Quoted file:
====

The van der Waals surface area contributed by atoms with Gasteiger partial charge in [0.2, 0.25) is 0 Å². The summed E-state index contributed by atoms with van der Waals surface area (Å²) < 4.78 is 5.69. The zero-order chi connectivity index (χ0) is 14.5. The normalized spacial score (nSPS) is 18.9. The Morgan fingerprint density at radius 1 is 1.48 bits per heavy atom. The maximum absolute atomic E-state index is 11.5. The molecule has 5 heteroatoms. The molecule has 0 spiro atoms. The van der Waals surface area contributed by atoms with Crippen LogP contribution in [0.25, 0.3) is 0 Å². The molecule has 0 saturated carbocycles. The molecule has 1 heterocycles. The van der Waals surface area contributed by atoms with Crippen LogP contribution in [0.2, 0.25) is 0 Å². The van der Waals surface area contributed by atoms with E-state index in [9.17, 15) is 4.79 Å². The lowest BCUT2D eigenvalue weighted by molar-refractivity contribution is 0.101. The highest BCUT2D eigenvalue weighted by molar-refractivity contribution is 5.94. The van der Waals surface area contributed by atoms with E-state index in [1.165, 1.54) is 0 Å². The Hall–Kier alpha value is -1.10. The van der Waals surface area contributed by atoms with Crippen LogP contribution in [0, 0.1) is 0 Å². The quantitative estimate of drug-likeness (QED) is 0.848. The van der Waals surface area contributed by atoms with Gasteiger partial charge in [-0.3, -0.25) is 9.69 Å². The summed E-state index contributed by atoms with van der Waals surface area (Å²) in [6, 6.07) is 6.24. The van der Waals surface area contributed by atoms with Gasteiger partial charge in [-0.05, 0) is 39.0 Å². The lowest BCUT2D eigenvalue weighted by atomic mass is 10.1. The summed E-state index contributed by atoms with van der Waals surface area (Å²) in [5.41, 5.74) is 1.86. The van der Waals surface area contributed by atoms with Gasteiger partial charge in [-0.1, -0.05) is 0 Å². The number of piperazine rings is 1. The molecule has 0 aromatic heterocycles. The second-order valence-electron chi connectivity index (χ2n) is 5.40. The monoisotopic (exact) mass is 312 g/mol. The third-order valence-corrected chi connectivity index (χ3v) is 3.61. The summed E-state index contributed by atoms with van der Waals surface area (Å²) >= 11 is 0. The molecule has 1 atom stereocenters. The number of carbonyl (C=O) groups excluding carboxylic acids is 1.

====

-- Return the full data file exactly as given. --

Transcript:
The van der Waals surface area contributed by atoms with Gasteiger partial charge in [0.2, 0.25) is 0 Å². The summed E-state index contributed by atoms with van der Waals surface area (Å²) < 4.78 is 5.69. The zero-order chi connectivity index (χ0) is 14.5. The normalized spacial score (nSPS) is 18.9. The Morgan fingerprint density at radius 1 is 1.48 bits per heavy atom. The maximum absolute atomic E-state index is 11.5. The molecule has 5 heteroatoms. The molecule has 0 spiro atoms. The van der Waals surface area contributed by atoms with Crippen LogP contribution in [0.25, 0.3) is 0 Å². The molecule has 0 saturated carbocycles. The molecule has 1 heterocycles. The van der Waals surface area contributed by atoms with Crippen LogP contribution in [0.2, 0.25) is 0 Å². The van der Waals surface area contributed by atoms with E-state index in [9.17, 15) is 4.79 Å². The lowest BCUT2D eigenvalue weighted by molar-refractivity contribution is 0.101. The highest BCUT2D eigenvalue weighted by molar-refractivity contribution is 5.94. The van der Waals surface area contributed by atoms with E-state index in [1.165, 1.54) is 0 Å². The Hall–Kier alpha value is -1.10. The van der Waals surface area contributed by atoms with Crippen LogP contribution in [0, 0.1) is 0 Å². The quantitative estimate of drug-likeness (QED) is 0.848. The van der Waals surface area contributed by atoms with Gasteiger partial charge in [-0.3, -0.25) is 9.69 Å². The summed E-state index contributed by atoms with van der Waals surface area (Å²) in [6, 6.07) is 6.24. The van der Waals surface area contributed by atoms with Gasteiger partial charge in [-0.05, 0) is 39.0 Å². The lowest BCUT2D eigenvalue weighted by atomic mass is 10.1. The summed E-state index contributed by atoms with van der Waals surface area (Å²) in [5.41, 5.74) is 1.86. The van der Waals surface area contributed by atoms with Gasteiger partial charge in [-0.1, -0.05) is 0 Å². The number of piperazine rings is 1. The molecule has 0 aromatic heterocycles. The second-order valence-electron chi connectivity index (χ2n) is 5.40. The monoisotopic (exact) mass is 312 g/mol. The third-order valence-corrected chi connectivity index (χ3v) is 3.61. The summed E-state index contributed by atoms with van der Waals surface area (Å²) >= 11 is 0. The molecule has 1 atom stereocenters. The number of carbonyl (C=O) groups excluding carboxylic acids is 1.